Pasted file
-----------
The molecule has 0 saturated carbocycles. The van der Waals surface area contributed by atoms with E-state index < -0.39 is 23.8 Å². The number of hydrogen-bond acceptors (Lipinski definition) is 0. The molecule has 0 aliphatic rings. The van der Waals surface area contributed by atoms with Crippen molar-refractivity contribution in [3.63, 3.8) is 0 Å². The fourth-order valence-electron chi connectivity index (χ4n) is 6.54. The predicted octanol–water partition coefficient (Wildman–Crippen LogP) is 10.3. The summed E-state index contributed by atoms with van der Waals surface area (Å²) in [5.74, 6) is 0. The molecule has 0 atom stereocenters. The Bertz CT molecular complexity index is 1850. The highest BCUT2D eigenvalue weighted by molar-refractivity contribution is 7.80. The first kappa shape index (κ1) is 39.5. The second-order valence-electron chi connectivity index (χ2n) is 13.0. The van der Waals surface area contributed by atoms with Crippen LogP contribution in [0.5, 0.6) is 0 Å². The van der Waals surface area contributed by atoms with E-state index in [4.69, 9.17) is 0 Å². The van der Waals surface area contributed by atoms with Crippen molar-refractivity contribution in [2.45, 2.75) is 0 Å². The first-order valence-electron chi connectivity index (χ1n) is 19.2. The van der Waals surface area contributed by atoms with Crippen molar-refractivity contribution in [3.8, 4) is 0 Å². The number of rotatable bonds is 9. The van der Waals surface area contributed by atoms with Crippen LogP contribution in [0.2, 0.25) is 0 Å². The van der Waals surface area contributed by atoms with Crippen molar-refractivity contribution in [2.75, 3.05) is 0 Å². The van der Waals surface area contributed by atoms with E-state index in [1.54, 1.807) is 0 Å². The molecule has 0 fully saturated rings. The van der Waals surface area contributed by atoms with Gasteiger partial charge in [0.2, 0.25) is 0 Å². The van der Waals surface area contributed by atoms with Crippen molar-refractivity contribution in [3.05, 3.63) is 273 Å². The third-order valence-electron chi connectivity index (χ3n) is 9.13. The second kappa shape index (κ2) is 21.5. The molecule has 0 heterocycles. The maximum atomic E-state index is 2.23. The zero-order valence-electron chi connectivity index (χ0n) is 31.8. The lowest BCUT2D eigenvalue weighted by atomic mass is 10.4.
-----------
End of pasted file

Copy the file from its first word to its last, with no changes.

The molecule has 0 saturated carbocycles. The van der Waals surface area contributed by atoms with E-state index < -0.39 is 23.8 Å². The number of hydrogen-bond acceptors (Lipinski definition) is 0. The molecule has 0 aliphatic rings. The van der Waals surface area contributed by atoms with Crippen molar-refractivity contribution in [3.63, 3.8) is 0 Å². The fourth-order valence-electron chi connectivity index (χ4n) is 6.54. The predicted octanol–water partition coefficient (Wildman–Crippen LogP) is 10.3. The summed E-state index contributed by atoms with van der Waals surface area (Å²) in [5.74, 6) is 0. The molecule has 0 atom stereocenters. The Bertz CT molecular complexity index is 1850. The highest BCUT2D eigenvalue weighted by molar-refractivity contribution is 7.80. The first kappa shape index (κ1) is 39.5. The second-order valence-electron chi connectivity index (χ2n) is 13.0. The van der Waals surface area contributed by atoms with Crippen LogP contribution in [0.5, 0.6) is 0 Å². The van der Waals surface area contributed by atoms with E-state index in [4.69, 9.17) is 0 Å². The van der Waals surface area contributed by atoms with Crippen molar-refractivity contribution in [2.45, 2.75) is 0 Å². The first-order valence-electron chi connectivity index (χ1n) is 19.2. The van der Waals surface area contributed by atoms with Crippen molar-refractivity contribution in [3.8, 4) is 0 Å². The number of rotatable bonds is 9. The van der Waals surface area contributed by atoms with Crippen LogP contribution in [0.2, 0.25) is 0 Å². The van der Waals surface area contributed by atoms with Crippen molar-refractivity contribution in [2.75, 3.05) is 0 Å². The van der Waals surface area contributed by atoms with E-state index in [1.54, 1.807) is 0 Å². The molecule has 0 fully saturated rings. The van der Waals surface area contributed by atoms with Gasteiger partial charge in [0.2, 0.25) is 0 Å². The van der Waals surface area contributed by atoms with Crippen molar-refractivity contribution in [3.05, 3.63) is 273 Å². The third-order valence-electron chi connectivity index (χ3n) is 9.13. The second kappa shape index (κ2) is 21.5. The molecule has 0 heterocycles. The maximum atomic E-state index is 2.23. The zero-order valence-electron chi connectivity index (χ0n) is 31.8. The lowest BCUT2D eigenvalue weighted by atomic mass is 10.4.